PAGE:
There have been previous reports in South Korea media that Jang’s death sentence in 2013 triggered the executions of other senior officials. But Kang’s assertions on Friday mark the first time an analyst has said the state executed 1,000 people in the case of Jang, who was Kim Jong Un’s uncle-in-law. Relatives were reportedly purged or sent to prison camps because of Jang, the activist said.

Kang said his information was drawn from the testimonies of six North Koreans who recently escaped the country, including statements from former diplomat Thae Yong-ho.

The North Korea Strategy Center, a non-profit organization that seeks to aid defectors with development programs and international support networks, is planning to bring the Jang Song Thaek case before the International Criminal Court in The Hague, South Korean news service Newsis reported.

[UPI]

North Korean leader’s brother Kim Jong-nam killed at Malaysia airport

The half-brother of North Korean leader Kim Jong-un, Kim Jong-nam, has been killed in an attack in the Malaysian capital, Kuala Lumpur. Malaysian police say he was waiting at the airport for a flight to Macau on Monday when a woman covered his face with a cloth which burnt his eyes.

Malaysian police official Fadzil Ahmat confirmed that the victim was indeed Kim Jong-nam, as well as adding these details: “While waiting for the flight, a woman came from behind and covered his face with a cloth laced with a liquid. Following this, the man was seen struggling for help and managed to obtain the assistance of a KLIA [Kuala Lumpur International Airport] receptionist as his eyes suffered burns as a result of the liquid. Moments later, he was sent to the Putrajaya Hospital where he was confirmed dead.”

“So far there are no suspects, but we have started investigations and are looking at a few possibilities to get leads,” Fadzil Ahmat told Reuters news agency separately.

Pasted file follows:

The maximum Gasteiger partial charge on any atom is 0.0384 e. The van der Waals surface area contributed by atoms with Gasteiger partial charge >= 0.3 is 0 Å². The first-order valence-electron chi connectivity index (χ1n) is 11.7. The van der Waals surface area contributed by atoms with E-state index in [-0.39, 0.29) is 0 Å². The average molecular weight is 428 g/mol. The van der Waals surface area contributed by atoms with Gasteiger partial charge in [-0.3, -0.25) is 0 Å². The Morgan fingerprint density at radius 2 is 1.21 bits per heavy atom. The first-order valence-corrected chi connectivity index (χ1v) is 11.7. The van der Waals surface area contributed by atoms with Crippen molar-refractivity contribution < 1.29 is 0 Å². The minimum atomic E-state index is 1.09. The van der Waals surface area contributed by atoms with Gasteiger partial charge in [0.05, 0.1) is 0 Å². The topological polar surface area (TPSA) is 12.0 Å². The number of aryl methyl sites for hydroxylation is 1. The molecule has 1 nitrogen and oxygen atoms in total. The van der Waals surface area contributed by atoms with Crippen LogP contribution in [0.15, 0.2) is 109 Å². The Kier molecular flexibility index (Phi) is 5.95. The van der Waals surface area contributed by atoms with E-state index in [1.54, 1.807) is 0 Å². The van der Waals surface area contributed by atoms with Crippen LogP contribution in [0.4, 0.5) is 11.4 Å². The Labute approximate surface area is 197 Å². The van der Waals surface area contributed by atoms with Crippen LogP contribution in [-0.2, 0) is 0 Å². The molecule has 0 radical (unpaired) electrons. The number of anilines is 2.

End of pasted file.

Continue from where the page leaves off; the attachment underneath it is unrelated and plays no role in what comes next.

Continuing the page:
The late Kim Jong-il’s eldest son is thought to have fled North Korea after being passed over for the leadership. Kim Jong-nam became one of the North Korean regime’s highest profile critics, openly questioning the Stalinist policies and dynastic succession his grandfather Kim Il-sung began crafting in 1948. Following his father’s death, Kim‘s comments about his younger brother … singled him out as Kim Jong-un most vocal, and high profile, critic.

The results of an autopsy on his body have not yet been released.

[BBC]

China arrests four Christian missionaries near North Korea border

Chinese authorities recently arrested four Christian missionaries near the North Korea border, but reasons for their arrest were not provided.

A local resident in Yanji, a city in the Yanbian region of Jilin Province, said the arrests were made at a hotel in the town on Thursday, Radio Free Asia reported.

All four missionaries appear to be of Korean descent, but carried different passports.

One missionary identified as Pastor Park Won-cheol is a man in his fifties and an American citizen. Park’s whereabouts are being confirmed by the U.S. embassy in China, the source said.

Park had been traveling frequently to China “for years,” the source said. “Park flew to China from South Korea last week. On Feb. 9, at 10:30 a.m., immediately before he was to travel to Yanji airport to board a plane to return to South Korea, he was arrested at his hotel after a raid.”

Of the other missionaries, at least one is a South Korean passport holder with the surname Kim, and in his thirties.

[UPI]

North Korea launches ballistic missile test-fire

North Korea says it has successfully completed the launch of a new ballistic missile, according to state media. KCNA reported Kim was present at the site and personally gave the order for the launch, which was the first missile test by Pyongyang since US President Donald Trump took office.

A US official said the missile traveled 500 kilometers (310 miles) before landing in the Sea of Japan, also known as the East Sea, and that it was launched from North Pyongan province.  Intermediate-range ballistic missiles typically travel from 3,000 to 5,500 kilometers (1,864 to 3,417 miles).

The United Nations Security Council said it plans hold consultations on an “urgent basis” Monday afternoon regarding North Korea, according to the US Mission to the United Nations. The meeting was requested by the United States, South Korea and Japan — whose Prime Minister, Shinzo Abe, was visiting President Trump in the United States when the launch occurred.

Trump’s national security adviser, Michael Flynn, spoke to his South Korean counterpart Kim Kwan Jin, according to the South Korean President’s office. They condemned the launch and agreed “to seek all possible options” to deter Pyongyang in the future. China, North Korea’s neighbor and most important strategic partner, has not yet commented on the launch.